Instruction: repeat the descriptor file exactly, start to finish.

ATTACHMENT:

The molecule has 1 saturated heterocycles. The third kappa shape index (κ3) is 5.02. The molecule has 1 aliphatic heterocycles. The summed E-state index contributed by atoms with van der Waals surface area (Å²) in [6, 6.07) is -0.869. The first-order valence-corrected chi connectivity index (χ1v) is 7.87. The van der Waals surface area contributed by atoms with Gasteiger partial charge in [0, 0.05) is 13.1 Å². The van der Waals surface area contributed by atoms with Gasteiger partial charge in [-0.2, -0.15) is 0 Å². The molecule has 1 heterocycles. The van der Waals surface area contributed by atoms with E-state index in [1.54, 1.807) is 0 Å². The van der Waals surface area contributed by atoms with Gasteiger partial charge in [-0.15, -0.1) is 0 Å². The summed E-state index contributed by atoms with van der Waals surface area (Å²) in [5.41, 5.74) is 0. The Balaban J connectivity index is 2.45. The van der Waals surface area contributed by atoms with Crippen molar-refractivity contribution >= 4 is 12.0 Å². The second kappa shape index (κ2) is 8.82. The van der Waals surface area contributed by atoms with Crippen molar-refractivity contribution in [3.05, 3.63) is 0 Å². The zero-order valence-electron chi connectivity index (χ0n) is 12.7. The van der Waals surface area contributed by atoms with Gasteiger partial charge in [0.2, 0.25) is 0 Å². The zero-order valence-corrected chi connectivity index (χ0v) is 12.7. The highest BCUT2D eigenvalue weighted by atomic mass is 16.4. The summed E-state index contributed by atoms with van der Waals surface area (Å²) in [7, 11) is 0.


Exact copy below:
The molecule has 1 saturated heterocycles. The third kappa shape index (κ3) is 5.02. The molecule has 1 aliphatic heterocycles. The summed E-state index contributed by atoms with van der Waals surface area (Å²) in [6, 6.07) is -0.869. The first-order valence-corrected chi connectivity index (χ1v) is 7.87. The van der Waals surface area contributed by atoms with Gasteiger partial charge in [0, 0.05) is 13.1 Å². The van der Waals surface area contributed by atoms with Gasteiger partial charge in [-0.2, -0.15) is 0 Å². The molecule has 1 heterocycles. The van der Waals surface area contributed by atoms with E-state index in [1.54, 1.807) is 0 Å². The van der Waals surface area contributed by atoms with Gasteiger partial charge in [-0.15, -0.1) is 0 Å². The summed E-state index contributed by atoms with van der Waals surface area (Å²) in [5.41, 5.74) is 0. The Balaban J connectivity index is 2.45. The van der Waals surface area contributed by atoms with Crippen molar-refractivity contribution >= 4 is 12.0 Å². The second kappa shape index (κ2) is 8.82. The van der Waals surface area contributed by atoms with Crippen molar-refractivity contribution in [3.05, 3.63) is 0 Å². The zero-order valence-electron chi connectivity index (χ0n) is 12.7. The van der Waals surface area contributed by atoms with Gasteiger partial charge in [0.2, 0.25) is 0 Å². The zero-order valence-corrected chi connectivity index (χ0v) is 12.7. The highest BCUT2D eigenvalue weighted by atomic mass is 16.4. The summed E-state index contributed by atoms with van der Waals surface area (Å²) in [7, 11) is 0.